The view in 2003, and often repeated throughout the WHO negotiations on new R&D funding mechanism, was that it was too politically divisive for the WHO to tackle the R&D model for Type I diseases, where big pharma companies made most of their money, but that there was space to experiment with the Type II and Type III diseases, and for some special issues of adopting Type I treatments to resource poor settings.

In the past few weeks the CEWG and others have been testing this approach, to see if WHO country negotiators are still on board. But 2012 is not 2003, and among the many differences are (a) a major financial crisis in high income (and increasingly highly indebted high income) countries, and (b) more willingness to look at new approaches to R&D for everything. For example, the head of the European Federation of Pharmaceutical Industries and Associations (EFIPA) recently endorsed the use of prizes to reward the development of new antibiotic drugs, and the US Senate HELP committee is asking the US National Academies to study various models for de-linkage for HIV/AIDS, antibiotics and other products (See: http://www.keionline.org/node/1402). As another sign of the changing times, the Gates Foundation, which normally is closely aligned with big PhRMA companies, has recently invested the design of new innovation inducement prizes for diagnostic devices and other R&D targets.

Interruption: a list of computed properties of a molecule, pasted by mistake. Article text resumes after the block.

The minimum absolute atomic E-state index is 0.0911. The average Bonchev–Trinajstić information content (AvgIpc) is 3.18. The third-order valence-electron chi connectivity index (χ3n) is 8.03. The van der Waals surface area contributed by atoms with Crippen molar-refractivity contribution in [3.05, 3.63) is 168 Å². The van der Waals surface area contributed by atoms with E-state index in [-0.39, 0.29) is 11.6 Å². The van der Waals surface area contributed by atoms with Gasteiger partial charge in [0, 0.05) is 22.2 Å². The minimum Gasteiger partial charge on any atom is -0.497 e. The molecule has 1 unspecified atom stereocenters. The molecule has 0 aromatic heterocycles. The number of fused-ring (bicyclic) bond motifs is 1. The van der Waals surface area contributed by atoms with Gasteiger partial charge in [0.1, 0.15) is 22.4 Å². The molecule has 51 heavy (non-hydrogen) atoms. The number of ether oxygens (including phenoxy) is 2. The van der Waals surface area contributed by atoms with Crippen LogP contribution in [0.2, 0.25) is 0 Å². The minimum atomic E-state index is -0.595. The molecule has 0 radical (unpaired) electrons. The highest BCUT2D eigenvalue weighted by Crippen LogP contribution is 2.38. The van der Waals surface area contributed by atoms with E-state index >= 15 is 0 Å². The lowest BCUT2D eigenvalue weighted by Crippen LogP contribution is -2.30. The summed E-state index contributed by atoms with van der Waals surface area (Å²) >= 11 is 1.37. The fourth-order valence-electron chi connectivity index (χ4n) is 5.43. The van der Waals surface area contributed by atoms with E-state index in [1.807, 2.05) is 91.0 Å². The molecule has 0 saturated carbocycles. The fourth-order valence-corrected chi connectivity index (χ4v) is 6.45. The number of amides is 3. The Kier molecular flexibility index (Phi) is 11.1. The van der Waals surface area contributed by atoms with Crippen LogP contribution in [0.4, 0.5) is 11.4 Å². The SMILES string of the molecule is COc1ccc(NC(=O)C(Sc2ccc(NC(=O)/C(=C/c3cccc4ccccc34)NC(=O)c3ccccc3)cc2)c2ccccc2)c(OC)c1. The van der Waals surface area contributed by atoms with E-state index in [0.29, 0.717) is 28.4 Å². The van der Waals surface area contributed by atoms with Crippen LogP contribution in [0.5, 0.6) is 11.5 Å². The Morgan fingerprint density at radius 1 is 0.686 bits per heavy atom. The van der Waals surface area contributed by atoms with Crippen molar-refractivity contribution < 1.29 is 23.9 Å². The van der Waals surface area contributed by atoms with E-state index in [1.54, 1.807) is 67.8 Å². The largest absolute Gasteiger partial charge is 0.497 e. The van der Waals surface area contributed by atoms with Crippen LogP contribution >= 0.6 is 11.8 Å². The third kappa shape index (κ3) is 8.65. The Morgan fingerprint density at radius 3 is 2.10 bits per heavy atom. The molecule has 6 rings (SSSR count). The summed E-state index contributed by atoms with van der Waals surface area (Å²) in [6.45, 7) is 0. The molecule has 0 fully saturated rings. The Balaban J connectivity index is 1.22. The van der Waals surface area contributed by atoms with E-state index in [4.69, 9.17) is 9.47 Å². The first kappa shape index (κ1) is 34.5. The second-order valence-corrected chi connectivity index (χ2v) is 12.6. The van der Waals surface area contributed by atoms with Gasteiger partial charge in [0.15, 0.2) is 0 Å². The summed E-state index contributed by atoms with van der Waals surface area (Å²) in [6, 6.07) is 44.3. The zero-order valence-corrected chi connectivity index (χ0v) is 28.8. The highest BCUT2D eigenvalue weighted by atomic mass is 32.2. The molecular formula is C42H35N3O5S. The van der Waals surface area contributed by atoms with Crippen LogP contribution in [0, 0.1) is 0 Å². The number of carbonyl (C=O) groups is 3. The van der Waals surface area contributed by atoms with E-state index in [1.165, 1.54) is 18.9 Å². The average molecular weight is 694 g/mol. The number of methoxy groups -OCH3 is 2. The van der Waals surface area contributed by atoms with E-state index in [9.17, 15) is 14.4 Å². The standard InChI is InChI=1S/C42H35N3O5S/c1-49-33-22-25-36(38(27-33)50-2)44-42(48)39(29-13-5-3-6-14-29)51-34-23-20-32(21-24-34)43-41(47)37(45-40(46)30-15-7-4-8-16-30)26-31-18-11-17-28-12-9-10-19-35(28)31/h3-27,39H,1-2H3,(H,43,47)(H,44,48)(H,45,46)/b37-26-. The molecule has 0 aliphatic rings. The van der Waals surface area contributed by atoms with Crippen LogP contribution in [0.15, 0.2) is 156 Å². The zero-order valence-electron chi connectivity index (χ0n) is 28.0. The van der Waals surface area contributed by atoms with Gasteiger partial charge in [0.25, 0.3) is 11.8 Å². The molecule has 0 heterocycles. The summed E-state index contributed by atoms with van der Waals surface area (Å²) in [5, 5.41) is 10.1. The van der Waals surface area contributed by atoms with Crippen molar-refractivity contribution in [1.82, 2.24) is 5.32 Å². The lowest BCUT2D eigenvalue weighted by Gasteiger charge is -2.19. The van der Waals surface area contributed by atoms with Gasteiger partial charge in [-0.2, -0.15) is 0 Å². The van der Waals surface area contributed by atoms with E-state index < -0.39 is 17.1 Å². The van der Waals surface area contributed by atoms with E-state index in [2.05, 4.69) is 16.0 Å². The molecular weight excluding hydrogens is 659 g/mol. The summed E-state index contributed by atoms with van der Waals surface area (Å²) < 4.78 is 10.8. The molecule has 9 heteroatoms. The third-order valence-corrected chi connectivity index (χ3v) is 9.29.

Many high income countries are inclined to delay or oppose the R&D treaty almost entirely on the grounds that they do not want to embrace a new financial commitment that is seen largely as a new obligation to pay for health problems in developing countries. These countries are struggling with budget cuts at home and cuts in foreign development and health programs abroad. This problem is made worse, politically, by calling for a new global pooled R&D fund that would present a new funding obligation, even to countries that have historically performed well in terms of supporting such research.